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Gov. Evers Is Taking Action on His Own Legislative Maps MONDAY MORNING


UPDATE: Gov. Tony Evers signed into law new legislative maps Monday morning that will reshape both assembly and senate districts throughout the state. You can read about it here.

Gov. Tony Evers is taking action on his own legislative maps on Monday morning, Wisconsin Right Now has learned.

Sources say the governor has scheduled a 9 a.m. press conference at the State Capitol, and he’s billing it as taking action on his own maps proposal (technically Senate Bill 488), sources told WRN. The Republican-controlled Legislature passed that bill, essentially sending Evers’ own maps to his desk, despite the fact that most Democrats voted against it.

A media source sent us the advisory that Evers sent out on Sunday.

Evers maps

Evers is then touring the state and holding press conferences in Hudson and Superior, the sources said.

Whether that all means Evers will sign or veto the maps is not clear. However, it seems unlikely that he would veto the maps and then hold press conferences about it around the state. More likely, he’s going to hold press conferences touting the maps as “fair,” even though they are anything but – they rig it so that Democrats seize control of the Legislature under multiple credible scenarios.

The ramifications of that on the state are clear. One-party control would quickly hurtle the state in the direction of Minnesota or California on issues including taxes, immigration, criminals’ “rights,” school choice, concealed carry – you name it. Wisconsin is a purple state; its policies would be “woke blue” if Democrats control the governor’s mansion, the Supreme Court, AND the Legislature.

We ran Evers’ maps in Dave’s Redistricting software using the 2022 governor’s race, 2022 attorney general’s race, and a composite of 2016-2022 key races as the baseline for determining the partisan makeup of the electorate. No one knows for sure what the 2024 electorate would look like, of course. Evers’ maps give control to the Democrats under those scenarios.

Republicans have a fighting chance to retain control if the electorate mirrors the races of Sen. Ron Johnson or Republican State Treasurer John Leiber, instead, who prevailed in their races. In short, Republicans need a good year. Only some of the districts are up next year, so it could take more time for things to play out.

Republicans passed Evers’ maps because they believe the other Democratic maps on the table are even less fair for Republicans.

Tyler august (l) and robin vos (r) behind tony evers

Evers’ maps also try to unfairly rig matters to favor Democrats by pitting dozens of Republican incumbents against each other (and almost no Democrats). In some cases, he draws Republican incumbents out of their districts by a couple houses.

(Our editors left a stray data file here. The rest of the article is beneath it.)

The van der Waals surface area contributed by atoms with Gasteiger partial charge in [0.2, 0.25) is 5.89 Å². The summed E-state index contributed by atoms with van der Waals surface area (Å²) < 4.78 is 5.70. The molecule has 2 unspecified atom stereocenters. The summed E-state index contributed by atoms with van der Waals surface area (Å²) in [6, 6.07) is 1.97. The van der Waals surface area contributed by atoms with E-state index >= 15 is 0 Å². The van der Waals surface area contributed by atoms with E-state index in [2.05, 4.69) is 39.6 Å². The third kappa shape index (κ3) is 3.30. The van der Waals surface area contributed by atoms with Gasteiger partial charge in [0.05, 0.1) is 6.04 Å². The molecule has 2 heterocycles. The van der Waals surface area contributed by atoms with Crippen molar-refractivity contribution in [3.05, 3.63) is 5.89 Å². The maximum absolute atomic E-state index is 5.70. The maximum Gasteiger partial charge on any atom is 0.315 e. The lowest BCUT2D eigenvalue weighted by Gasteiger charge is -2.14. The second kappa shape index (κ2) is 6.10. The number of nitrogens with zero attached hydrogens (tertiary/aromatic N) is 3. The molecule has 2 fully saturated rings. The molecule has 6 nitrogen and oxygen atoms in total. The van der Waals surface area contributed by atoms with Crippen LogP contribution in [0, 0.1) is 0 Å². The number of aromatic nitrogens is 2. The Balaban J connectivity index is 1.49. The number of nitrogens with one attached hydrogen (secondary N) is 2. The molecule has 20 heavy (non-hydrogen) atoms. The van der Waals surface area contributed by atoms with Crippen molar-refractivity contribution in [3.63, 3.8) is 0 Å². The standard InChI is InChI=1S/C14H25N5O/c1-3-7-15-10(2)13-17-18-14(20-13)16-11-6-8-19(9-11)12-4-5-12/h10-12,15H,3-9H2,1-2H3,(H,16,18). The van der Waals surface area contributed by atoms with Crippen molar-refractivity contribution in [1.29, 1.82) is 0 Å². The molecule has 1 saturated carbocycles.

Assembly Speaker Robin Vos had enough votes last Spring to override an Evers’ veto and approve an Iowa redistricting model instead, which would have given the map-drawing process to the non-partisan Legislative Reference Bureau instead, and veto power to the Legislature. However, the Republican-controlled state Senate bottled up the legislation for unclear reasons and never brought it to a vote.

Fast forward to now: Had Republicans not passed Evers’ maps, and if he vetoes them, the liberal-controlled court would pick a set of maps. Republicans could then have sued to the U.S. Supreme Court, but this is considered a long-shot behind the scenes.

The state Constitution gives authority over redistricting to the state Legislature. In the past, Evers vetoed the Legislature’s maps. The state Supreme Court chose Evers’ previous maps, but the U.S. Supreme Court threw them out because of how he handled race. The state Supreme Court, then conservative controlled, then picked the Legislature’s maps.

However, when Supreme Court Justice Janet Protasiewicz, a liberal, was elected, flipping control to the left, the court took the maps back up and found them unconstitutional because they contain municipal islands – even though the court and Evers were fine with municipal islands before when he included them in his own maps previously.

The Evers’ maps on the table now go much farther than fixing the non-consequential municipal island issue. They redraw districts to benefit Democrats in multiple ways.

Two out-of-state consultants chosen by the liberals on the court filed a report that urged the court not to consider both sets of conservative-drawn maps, even though the maps drawn by the Wisconsin Institute of Law and Liberty performed best against traditional redistricting criteria. To get around that, they concocted a social-science research theory they invented to argue that control of the legislature should essentially mirror the results of statewide elections, which ignores the fact that Wisconsin’s geography tends to favor Republicans (who are more spread out throughout the state) when it comes to legislative control. The state Constitution does not require legislative control to mirror the results of statewide elections, but the liberals on the court made up a new redistricting criterion not in the state Constitution: Partisan impact.

Faced with all of this, Republicans in the Legislature voted to approve Evers’ maps after he rejected a slightly changed version that fixed some of the more egregious incumbent pairings.

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